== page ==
Thirty years of the World Development Report

Inclusive Economy30 May 2009Marco Zupi

Development Economics through the Decades. A critical look at 30 years of the World Development Report, by Shahid Yusuf. The World Bank Publications, 2009.

A review by Marco Zupi.


Since its first publication in 1978, the World Bank’s annual World Development Report (WDR) has become a high-ranking publication, probably the most influential in setting the agenda for development cooperation studies and strategies. Inspired by its success, other organizations began publishing annual report series intended to serve as leading intellectual and political references, such as the United Nations Development Programme’s (UNDP’s) Human Development Report and the United Nations Conference on Trade and Development’s (UNCTAD’s) World Investment Report. Development Economics through the Decades by Shahid Yusuf, economic adviser at the World Bank and director of the WDR 1999/2000, marks the WDR’s 30th anniversary and is recommended reading to all those interested in the evolution of development economics over the past three decades.

Yusuf’s succinct and well-written examination of the last 30 years of development economics begins by summarizing some of the main trends that emerged in the 1950s and 1960s. It then provides a rich examination of the WDRs and their key development themes over 30 years: agriculture, poverty, economic growth, infrastructure, the investment climate and the environment. Yusuf also looks at key challenges that future WDRs might explore, such as climate change coupled with resource and energy scarcities, the geography of human habitation, resilient complex societies and the need for multidisciplinary approaches. Five distinguished economists – Angus Deaton, Kemal Dervis, William Easterly, Takatoshi Ito and Joseph Stiglitz – then comment on Yusuf’s reflections in separate essays.

This book offers a valuable and compact tour of mainstream development economics, complete with references. However, a couple of critical remarks have to be made.First of all, it does not fulfil its promise of providing a ‘critical look’. Instead, it provides an elegant illustration of the risks that critical reviews of development take if they fail to reflect on their assumptions and the fact that they are part of hegemonic discursive formation. What we mean to say is that the categories used in development studies and policies are not given a priori. They are fabricated, and as such they are active producers of meaning, knowledge and identity. This essentially political activity is evident in the discourse articulated by the WDRs. But Yusuf does not acknowledge this. He suggests that the WDRs merely reflect the changing or progressing views at the World Bank, such as the shift from structural change and capital accumulation in the 1970s, the neoliberal views of the 1980s, the consensus of the 1990s (complementary of state and markets) and finally today’s institutional economics (or the need to build quality institutions for markets to work properly). He does not explain that this is effectively a political, value and interest-based history of ideas and practices.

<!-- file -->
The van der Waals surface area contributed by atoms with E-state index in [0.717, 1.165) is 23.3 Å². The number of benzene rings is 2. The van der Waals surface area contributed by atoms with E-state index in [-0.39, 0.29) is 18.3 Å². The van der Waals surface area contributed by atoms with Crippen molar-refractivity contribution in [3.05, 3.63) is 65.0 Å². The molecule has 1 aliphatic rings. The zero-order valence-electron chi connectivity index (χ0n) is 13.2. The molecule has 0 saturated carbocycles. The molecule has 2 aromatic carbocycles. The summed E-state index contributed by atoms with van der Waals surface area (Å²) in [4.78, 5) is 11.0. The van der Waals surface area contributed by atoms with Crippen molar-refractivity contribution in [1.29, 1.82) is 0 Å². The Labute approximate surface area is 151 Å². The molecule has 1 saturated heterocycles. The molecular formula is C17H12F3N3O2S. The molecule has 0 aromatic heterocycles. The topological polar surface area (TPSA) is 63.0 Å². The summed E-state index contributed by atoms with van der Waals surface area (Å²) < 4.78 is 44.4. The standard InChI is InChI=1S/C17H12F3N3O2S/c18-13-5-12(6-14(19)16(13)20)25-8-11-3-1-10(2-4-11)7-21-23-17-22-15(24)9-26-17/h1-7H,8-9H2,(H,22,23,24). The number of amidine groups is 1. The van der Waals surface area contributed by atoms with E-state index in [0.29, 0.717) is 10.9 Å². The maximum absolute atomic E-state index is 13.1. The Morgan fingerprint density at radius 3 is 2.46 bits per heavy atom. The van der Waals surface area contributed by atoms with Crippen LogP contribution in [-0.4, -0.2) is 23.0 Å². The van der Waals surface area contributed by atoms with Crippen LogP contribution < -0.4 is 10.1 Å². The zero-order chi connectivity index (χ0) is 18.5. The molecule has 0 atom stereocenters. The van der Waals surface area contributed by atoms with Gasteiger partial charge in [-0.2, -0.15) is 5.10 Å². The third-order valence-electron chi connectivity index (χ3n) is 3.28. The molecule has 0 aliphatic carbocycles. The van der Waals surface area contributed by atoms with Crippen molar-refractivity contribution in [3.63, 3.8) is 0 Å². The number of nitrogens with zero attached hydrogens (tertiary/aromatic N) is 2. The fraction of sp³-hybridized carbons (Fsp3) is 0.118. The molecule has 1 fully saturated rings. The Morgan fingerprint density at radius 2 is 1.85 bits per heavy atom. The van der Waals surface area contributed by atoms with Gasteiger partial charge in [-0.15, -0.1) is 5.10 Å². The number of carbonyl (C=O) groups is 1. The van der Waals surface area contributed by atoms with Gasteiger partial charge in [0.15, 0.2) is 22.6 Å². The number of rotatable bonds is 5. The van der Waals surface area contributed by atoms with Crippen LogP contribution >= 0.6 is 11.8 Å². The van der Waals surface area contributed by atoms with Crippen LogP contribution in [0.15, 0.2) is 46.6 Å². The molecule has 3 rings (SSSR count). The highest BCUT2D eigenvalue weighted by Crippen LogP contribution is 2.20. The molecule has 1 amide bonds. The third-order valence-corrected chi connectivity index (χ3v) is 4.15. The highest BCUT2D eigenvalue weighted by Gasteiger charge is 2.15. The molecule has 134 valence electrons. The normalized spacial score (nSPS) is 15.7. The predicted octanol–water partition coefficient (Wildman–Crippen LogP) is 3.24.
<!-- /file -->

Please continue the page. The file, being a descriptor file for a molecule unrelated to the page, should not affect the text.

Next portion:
The WDRs, as other mainstream development economics and cooperation policies, have always presented and translated ‘innovative’ ideas in terms of cumulative approaches to development, rather than as a shift of paradigms. The juxtaposition of different approaches and priorities (the neo-liberal market-friendly macroeconomic policy framework for ‘getting prices right’, the focus on political and good governance reforms, the general objective of ‘putting poverty first’ and promoting social development, as well as more recent global security concerns) have caused competing, confused and contradictory focuses and actions. However, Yusuf is himself aligned to the mainstream discourse on development economics, and does not explore the power of ideas and the controversies implied in competing paradigms.

As Dani Rodrik of Harvard University argues in his last book, One Economics, Many Recipes, Princeton University Press, (2007) there is need for a critical response to the international ‘consensus’ approach to economic policy-making with its implicit assumption that one set of policies is suitable for all, or at least most, countries. Unfortunately this response, which would include a reflection on the limits of conventional economics, has not been developed by Yusuf or the five commentators.

What goes unmentioned is the fact that, despite the rhetoric, an enormous gap remains between the World Bank’s strategic vision and its operational practice. This starts with the discrepancy between the priority of fighting poverty and the operational portfolio of actions and also includes the mismatch between some of the ‘thinkers’ and the policy makers at the Bank. The question of whether and how the WDR ideas and theories have been translated into actions and strategies goes unanswered.

The book does not consider the global economic and financial crisis that exploded in July 2007. This crisis challenges the core principles of today’s economic orthodoxy, adopted by the World Bank and the WDRs, among others. It shows that financial markets do not obey the efficient market principles described in economic textbooks, but are instead inherently unstable and habitually crisis-prone. The proven weaknesses of orthodox assumptions and the tragedy of persistent chronic poverty in most of the poor countries targeted by the World Bank should have been seized as the perfect occasion to discuss and reconsider the substantive significance of many of the ideas contained in the WDRs.

To sum up, considering 30 years of thinking on development economics is by definition a difficult but interesting exercise. If you want to learn about WDRs and mainstream approaches as they have evolved until now, you want to read this book.